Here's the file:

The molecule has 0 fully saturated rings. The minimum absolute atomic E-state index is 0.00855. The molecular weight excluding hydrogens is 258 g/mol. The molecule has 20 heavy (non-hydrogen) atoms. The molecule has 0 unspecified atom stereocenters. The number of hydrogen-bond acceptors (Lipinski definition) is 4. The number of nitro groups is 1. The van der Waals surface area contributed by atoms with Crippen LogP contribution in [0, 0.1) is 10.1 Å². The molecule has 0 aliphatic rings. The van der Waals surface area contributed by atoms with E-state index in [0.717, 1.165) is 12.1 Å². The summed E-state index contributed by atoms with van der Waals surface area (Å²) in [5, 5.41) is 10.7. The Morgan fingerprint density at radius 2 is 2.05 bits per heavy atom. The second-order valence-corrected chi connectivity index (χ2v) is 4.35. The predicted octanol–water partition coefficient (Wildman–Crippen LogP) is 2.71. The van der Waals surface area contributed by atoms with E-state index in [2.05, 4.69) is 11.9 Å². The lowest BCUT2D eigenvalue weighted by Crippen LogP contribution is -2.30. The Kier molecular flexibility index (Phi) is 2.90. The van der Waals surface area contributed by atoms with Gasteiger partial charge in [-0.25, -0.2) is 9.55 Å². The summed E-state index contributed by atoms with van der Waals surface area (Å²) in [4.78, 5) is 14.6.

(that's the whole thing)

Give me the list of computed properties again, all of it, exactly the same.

The molecule has 0 fully saturated rings. The minimum absolute atomic E-state index is 0.00855. The molecular weight excluding hydrogens is 258 g/mol. The molecule has 20 heavy (non-hydrogen) atoms. The molecule has 0 unspecified atom stereocenters. The number of hydrogen-bond acceptors (Lipinski definition) is 4. The number of nitro groups is 1. The van der Waals surface area contributed by atoms with Crippen LogP contribution in [0, 0.1) is 10.1 Å². The molecule has 0 aliphatic rings. The van der Waals surface area contributed by atoms with E-state index in [0.717, 1.165) is 12.1 Å². The summed E-state index contributed by atoms with van der Waals surface area (Å²) in [5, 5.41) is 10.7. The Morgan fingerprint density at radius 2 is 2.05 bits per heavy atom. The second-order valence-corrected chi connectivity index (χ2v) is 4.35. The predicted octanol–water partition coefficient (Wildman–Crippen LogP) is 2.71. The van der Waals surface area contributed by atoms with E-state index in [2.05, 4.69) is 11.9 Å². The lowest BCUT2D eigenvalue weighted by Crippen LogP contribution is -2.30. The Kier molecular flexibility index (Phi) is 2.90. The van der Waals surface area contributed by atoms with Gasteiger partial charge in [-0.25, -0.2) is 9.55 Å². The summed E-state index contributed by atoms with van der Waals surface area (Å²) in [4.78, 5) is 14.6.